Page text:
Yes, Praise The Lord

In the glory of the female voice:


Muscular Christianity

At 2:08 in this video: this is your chant on testosterone.

All human singing is lovely: women alone, men alone, mixed choirs.  I will post another video above showing forth the glory of the female voice.

But there is nothing like the glory of the male voice, singing like this. 

Patriarchy is on the move, and it's coming back, brothers and sisters.  You simply cannot avoid the  reality and the force of it, because you can't fight the order of God's creation.


Another Orthodox Insider Writes of the Threat to the Orthodox Church from Within

In my very first post about the Orthodox Church here at OJC, I mentioned the problem of creeping liberalism in that communion.  I cited the concerns of one Orthodox priest, Fr. Gregory Jensen, who writes of how he and his fellow Orthodox Christianz "find ourselves in the same position as traditional and observant Roman Catholics, Protestants, Jews or other religious believers" as they are "being attacked not only from the outside but. . . increasingly being undermined from within" by liberalism.

Along comes ROCOR priest Fr. Alexander Webster, writing in the May/June 2017 issue Touchstone about this ongoing threat.  It is entitled Three Trojan Horses, and it fully echoes the concerns that Fr. Jensen expressed in the article he penned several years ago.  Take some time to read this disturbing piece.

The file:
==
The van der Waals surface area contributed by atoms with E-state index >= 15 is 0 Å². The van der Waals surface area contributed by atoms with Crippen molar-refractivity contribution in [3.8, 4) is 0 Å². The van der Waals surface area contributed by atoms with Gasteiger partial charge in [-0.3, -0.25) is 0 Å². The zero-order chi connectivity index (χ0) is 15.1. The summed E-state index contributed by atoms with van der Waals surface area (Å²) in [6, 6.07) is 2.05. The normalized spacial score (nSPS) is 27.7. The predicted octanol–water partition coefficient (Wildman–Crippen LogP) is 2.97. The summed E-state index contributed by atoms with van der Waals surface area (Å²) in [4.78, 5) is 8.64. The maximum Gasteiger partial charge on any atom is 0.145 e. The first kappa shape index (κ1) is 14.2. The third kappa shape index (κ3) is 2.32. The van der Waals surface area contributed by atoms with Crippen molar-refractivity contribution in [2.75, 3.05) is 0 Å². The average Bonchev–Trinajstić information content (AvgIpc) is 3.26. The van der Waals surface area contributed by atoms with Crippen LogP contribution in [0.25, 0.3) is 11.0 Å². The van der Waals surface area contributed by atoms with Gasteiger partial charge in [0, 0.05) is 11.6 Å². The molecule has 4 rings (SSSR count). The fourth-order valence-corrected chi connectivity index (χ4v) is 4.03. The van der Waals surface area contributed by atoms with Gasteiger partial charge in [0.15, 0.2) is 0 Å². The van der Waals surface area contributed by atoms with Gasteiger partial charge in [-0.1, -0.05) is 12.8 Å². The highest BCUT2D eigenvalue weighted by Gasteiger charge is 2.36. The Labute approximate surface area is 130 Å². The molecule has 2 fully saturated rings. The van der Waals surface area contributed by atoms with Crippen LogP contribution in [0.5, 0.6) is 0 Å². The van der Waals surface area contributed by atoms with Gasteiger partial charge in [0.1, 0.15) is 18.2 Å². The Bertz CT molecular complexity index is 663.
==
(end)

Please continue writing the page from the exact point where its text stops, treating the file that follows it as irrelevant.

Episcopalianization comes to us all, it would appear.   One wonders if the Two One True Churches will, as they claim, forever be bulwarks of unity. 


What Is Anglican Patrimony?

"It is the name used latterly to refer to that active ferment of Christian activity and culture alive through various phases in the British and English lands, as well as its eccelsial heirs. It did not begin in 1833 with the Assize Sermon, nor in 1660 with the Restoration, nor in 1549 with the Book of Common Prayer, nor in 1534 with the Act of Supremacy, nor in 1213 with Papal feudalism, nor in 664 with the Synod of Whitby. All these moments initiated major episodes in the life and practice of this tradition or "school" of the Church, the *English School,* influences upon it being varied: anchoritic, Benedictine/Cistercian, Franciscan, Dominican, to name but a few. Yet Anglican patrimony actively ferments in any age through growing relationship in Christ, despite its often turbulent and chaotic social history. It issues in a comprehensive way of being Christian -- through liturgy and hymnody, as well as less tangibly through expressions of parochial, pastoral, and ascetical theology -- and indeed at its best constitutes a school that is a full member of the glorious family of Catholic schools of spirituality."


How to Think About Vladimir Putin